Is there any evidence to suggest that? All I've heard about it is that the BRS was set up to be deployed by a cypres, which is not remote-controllable.

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3 hours ago, dudeman17 said:

Is there any evidence to suggest that? All I've heard about it is that the BRS was set up to be deployed by a cypres, which is not remote-controllable.

In other words, it was a pretense so that if they really were getting low the altitude trigger would have only been a problem after time had run out and then c'est la vie. You wouldn't want a Tandem setting on your AAD when a Swoop setting was on offer, not when destiny is knocking.

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(edited)
On 5/22/2022 at 11:52 PM, dudeman17 said:

Is there any evidence to suggest that? All I've heard about it is that the BRS was set up to be deployed by a cypres, which is not remote-controllable.

And more importantly, from the FAA's point of view, was this BRS tested prior to the stunt? If not it would have been grounds for rejecting the waiver, if nwt's argument was valid.

Edited by olofscience

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On 5/22/2022 at 5:52 PM, dudeman17 said:

Is there any evidence to suggest that? 

I seem to recall during the stream, someone on comms made a call to activate the BRS. Obviously that didn't happen and we can only either speculate why or ask the team. 

What I was trying to explain was: We can either assume (1) the engineering is completely incompetent and reckless (I won't rehash, please see my previous comment), or (2) they identified the main risk (which is completely obvious), and mitigated it in the most obvious and straightforward way, displaying an absolute minimal level of competence. The disparity between these choices is so drastic, I think it's really objectively incorrect and unfair to assume (1).

On 5/22/2022 at 5:52 PM, dudeman17 said:

All I've heard about it is that the BRS was set up to be deployed by a cypres, which is not remote-controllable.

This is a logical trap it seems many have fallen into. The statement lends *zero* implication that they did not have the ability to activate the BRS remotely and manually, either by a modified CYPRES or additional system.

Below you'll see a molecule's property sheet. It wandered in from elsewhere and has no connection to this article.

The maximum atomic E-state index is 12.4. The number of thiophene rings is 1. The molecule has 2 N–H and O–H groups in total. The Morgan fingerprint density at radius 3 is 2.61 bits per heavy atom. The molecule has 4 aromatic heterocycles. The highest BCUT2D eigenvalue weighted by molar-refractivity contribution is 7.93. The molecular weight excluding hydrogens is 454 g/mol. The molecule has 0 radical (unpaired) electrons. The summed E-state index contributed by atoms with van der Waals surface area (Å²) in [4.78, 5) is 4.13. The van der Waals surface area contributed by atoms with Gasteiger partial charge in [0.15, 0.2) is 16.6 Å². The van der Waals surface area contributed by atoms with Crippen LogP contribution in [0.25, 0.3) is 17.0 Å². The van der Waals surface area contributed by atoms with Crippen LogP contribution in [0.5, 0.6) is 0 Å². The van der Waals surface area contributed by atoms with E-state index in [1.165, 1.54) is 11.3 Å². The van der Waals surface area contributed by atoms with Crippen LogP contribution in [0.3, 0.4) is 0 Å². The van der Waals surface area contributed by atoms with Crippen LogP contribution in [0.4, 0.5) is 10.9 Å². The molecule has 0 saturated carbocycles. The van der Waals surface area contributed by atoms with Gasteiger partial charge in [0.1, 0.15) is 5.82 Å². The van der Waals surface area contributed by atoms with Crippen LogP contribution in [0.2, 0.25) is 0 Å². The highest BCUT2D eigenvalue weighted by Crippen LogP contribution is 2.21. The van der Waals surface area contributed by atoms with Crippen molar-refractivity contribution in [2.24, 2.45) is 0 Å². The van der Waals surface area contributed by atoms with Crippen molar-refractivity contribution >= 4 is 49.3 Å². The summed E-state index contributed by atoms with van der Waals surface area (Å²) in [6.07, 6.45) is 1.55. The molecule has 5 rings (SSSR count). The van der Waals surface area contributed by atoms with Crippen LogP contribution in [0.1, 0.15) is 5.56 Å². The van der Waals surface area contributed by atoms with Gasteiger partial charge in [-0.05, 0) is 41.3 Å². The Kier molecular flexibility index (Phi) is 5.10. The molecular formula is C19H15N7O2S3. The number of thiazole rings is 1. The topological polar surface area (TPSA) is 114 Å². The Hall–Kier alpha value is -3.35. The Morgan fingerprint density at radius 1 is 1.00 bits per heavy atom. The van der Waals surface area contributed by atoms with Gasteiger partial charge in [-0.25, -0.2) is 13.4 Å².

On 5/24/2022 at 2:21 PM, olofscience said:

And more importantly, from the FAA's point of view, was this BRS tested prior to the stunt? If not it would have been grounds for rejecting the waiver, if nwt's argument was valid.

Are you presenting this as your opinion or as fact? Do you have any references?

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16 minutes ago, nwt said:

Are you presenting this as your opinion or as fact? Do you have any references?

I guess my opinion. But my logic is, you can't just tack on a feature whose main purpose is to ensure the aircraft's behaviour remains within the exemption you're applying for, and not testing it beforehand. How would the FAA know whether it works or not? The deployed parachute could be the size of a tennis ball and be completely useless. Or, they could have submitted calculations or simulations to the FAA to show that it should work by generating enough drag, etc.

But if they did neither, then the FAA would probably reject the application, which they did.

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I'm not sure what your problem is, nwt. You seem to like being argumentative, and belligerent about it. Do you have that 'god complex' that they ascribe to some MD's?

I read your above post with an open mind. I am not a pilot, and, our previous discussion notwithstanding, I try not to pay much attention to FAA bureaucracy. (I have been a TI since '91, so I did hold a medical from whenever it was that they started requiring them until covid hit and I stopped doing them.)

My question was very specific and legitimate. You asserted that...

On 5/21/2022 at 8:29 PM, nwt said:

to me it's pretty obvious that the real reason for the BRS was that... they could remotely deploy (it).

 

All I had heard was that they had it hooked up to a cypres, so that intrigued me. Your statement...

 

23 hours ago, nwt said: